Outsider’s point of view falls short
It is always nice to get an outsider’s point of view, but many times they are not thought-out in depth and with little experience and usually spur of the moment.
The woman from Vermont has all of the answers to the vacation rental Bill 108. She spends a little time here once in a while and is oblivious to our daily problems and then goes back to Vermont to sit in her easy chair to solve all of Hawaii’s problems.
How can someone who does not see the daily, weekly and yearly problems except from afar ever think of being able to dictate to us how we should be doing things in Hawaii? She was in Vermont when the rest of us were going through the start-up of Bill 108 and now, months later, she wants to change it.
If these people really wanted to voice their opinion, they should move here and get involved to see what goes on all of the time and help pay our ever-rising taxes. Most outsiders think that they know everything about Hawaii after spending a few days or a couple of weeks here. Try 52 weeks of living here.
Reporter digging up real dirt
I know I speak for the 90 people who attended the DEM information meeting when I praise Tribune-Herald reporter Tom Callis’s coverage of the recent waste water treatment plant machinations in Naalehu and Pahala.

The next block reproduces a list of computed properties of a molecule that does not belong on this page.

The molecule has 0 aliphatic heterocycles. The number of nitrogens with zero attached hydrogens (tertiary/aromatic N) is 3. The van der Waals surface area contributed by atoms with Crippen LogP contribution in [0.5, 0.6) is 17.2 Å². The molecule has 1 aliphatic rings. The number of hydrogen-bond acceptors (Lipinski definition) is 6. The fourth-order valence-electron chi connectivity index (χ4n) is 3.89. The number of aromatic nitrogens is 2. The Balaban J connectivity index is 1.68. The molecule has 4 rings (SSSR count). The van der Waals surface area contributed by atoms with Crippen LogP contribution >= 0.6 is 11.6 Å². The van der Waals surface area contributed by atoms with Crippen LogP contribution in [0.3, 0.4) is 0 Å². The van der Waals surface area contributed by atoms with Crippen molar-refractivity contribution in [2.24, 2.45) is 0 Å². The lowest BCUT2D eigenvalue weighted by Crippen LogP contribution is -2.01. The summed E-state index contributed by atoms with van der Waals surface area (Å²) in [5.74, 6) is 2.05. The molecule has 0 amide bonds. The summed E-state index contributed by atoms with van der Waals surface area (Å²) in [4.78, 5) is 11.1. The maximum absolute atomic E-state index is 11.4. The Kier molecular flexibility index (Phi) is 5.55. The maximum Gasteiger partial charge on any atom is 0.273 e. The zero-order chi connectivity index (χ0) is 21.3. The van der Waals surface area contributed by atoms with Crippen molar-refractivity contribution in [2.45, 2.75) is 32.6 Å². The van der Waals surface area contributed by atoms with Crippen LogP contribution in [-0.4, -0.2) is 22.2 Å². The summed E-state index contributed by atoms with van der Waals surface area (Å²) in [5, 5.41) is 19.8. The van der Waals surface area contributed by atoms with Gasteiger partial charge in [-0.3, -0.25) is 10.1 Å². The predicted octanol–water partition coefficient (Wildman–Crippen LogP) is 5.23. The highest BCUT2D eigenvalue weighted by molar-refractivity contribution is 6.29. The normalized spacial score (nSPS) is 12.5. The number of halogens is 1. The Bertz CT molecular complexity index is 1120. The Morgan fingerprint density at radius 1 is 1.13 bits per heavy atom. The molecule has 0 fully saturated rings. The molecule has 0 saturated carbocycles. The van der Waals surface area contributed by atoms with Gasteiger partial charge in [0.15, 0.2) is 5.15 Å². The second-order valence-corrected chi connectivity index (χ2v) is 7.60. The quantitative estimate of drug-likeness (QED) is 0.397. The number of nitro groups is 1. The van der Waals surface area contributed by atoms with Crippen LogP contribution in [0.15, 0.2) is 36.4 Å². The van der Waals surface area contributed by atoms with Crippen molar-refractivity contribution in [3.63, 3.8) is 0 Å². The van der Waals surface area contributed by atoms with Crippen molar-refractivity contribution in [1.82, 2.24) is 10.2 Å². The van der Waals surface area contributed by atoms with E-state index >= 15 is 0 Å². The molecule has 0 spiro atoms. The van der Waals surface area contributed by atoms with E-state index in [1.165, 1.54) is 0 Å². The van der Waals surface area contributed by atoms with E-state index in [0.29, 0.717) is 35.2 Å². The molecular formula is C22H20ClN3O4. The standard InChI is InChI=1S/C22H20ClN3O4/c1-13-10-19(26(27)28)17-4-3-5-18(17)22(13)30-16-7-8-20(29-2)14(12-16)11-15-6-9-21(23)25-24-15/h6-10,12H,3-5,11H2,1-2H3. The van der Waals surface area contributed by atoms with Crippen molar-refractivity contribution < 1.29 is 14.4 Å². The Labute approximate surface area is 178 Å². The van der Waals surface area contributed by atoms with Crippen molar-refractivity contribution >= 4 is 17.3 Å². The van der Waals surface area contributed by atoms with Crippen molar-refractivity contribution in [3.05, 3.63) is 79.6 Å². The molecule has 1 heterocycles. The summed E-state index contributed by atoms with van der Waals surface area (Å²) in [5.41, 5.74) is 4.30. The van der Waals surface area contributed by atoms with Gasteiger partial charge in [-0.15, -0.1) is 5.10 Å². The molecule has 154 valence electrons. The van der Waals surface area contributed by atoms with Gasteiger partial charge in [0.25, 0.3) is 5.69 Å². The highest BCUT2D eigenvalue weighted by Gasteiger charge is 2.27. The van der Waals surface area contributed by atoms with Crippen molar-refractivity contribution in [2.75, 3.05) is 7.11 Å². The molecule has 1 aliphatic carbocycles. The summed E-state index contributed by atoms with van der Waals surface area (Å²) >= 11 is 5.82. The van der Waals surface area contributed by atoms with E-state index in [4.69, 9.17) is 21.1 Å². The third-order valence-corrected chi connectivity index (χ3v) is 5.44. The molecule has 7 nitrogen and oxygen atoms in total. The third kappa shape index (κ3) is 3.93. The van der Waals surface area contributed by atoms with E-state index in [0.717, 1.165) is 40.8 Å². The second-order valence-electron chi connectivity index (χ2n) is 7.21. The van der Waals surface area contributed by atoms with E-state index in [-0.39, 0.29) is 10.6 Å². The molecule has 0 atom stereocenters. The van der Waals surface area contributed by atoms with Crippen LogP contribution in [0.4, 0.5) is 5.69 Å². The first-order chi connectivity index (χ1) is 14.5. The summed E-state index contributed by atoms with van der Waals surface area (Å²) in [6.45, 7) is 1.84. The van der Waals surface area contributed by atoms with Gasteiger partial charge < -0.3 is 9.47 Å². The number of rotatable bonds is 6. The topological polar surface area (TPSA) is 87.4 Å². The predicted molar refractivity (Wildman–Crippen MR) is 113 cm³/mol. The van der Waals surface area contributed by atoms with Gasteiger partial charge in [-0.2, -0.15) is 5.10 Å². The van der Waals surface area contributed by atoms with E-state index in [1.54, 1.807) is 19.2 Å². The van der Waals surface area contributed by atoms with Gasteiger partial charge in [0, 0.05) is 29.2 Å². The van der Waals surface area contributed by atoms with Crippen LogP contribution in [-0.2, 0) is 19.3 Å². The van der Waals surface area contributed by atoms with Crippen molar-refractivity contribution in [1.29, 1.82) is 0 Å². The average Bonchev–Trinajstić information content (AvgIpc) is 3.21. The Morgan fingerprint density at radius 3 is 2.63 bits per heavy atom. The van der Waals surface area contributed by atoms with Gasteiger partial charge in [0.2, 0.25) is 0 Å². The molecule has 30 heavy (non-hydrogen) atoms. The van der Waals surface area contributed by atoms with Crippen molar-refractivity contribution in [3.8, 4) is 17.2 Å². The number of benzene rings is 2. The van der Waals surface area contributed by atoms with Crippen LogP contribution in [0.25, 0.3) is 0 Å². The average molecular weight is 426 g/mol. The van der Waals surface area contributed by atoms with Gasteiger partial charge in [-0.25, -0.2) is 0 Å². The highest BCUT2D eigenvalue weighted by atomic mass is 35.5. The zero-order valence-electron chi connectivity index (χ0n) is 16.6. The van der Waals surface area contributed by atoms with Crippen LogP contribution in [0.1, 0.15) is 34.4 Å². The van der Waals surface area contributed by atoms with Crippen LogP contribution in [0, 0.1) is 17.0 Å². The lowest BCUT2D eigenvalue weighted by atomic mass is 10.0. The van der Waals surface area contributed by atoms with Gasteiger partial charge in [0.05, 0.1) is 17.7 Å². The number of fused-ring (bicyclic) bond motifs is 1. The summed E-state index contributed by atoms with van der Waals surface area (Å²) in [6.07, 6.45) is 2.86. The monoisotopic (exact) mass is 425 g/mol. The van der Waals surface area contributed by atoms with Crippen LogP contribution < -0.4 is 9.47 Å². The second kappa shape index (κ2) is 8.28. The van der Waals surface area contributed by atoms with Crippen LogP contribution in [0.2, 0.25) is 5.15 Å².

With his first-hand experience and the time he takes to talk with people like me, I predict he will win you a Pulitzer for uncovering the fraud perpetrated on my community. His probing question led to DEM manager Kucharski putting in print the Naalehu LCC “percolation test” problem which led to “abandonment” (the DEM word used at the meeting) of the 2007 FEA/FONSI plan.
Thank you for supporting your terrific investigative reporters. We promise to keep reading!
Unfortunately, surveillance intrusion needed
Mikie Kerr is right to point out the dangerous threat to our 4th Amendment rights in the government’s surveillance of our personal data. However, Kerr fails to suggest any way that the government can protect us from terroristic activity at home and abroad without this kind of surveillance.
Both political parties and the courts have reluctantly acceded to this intrusive activity in the name of greater security for the population. No one has yet come up with a way to honor the 4th Amendment as well as protect the public.
I, too, deplore that the government is reaching into the granular details of our daily lives, but modern technology seems to be in conflict with the 18th century amendment. Perhaps some new technology now in the works will rescue us from this conflict.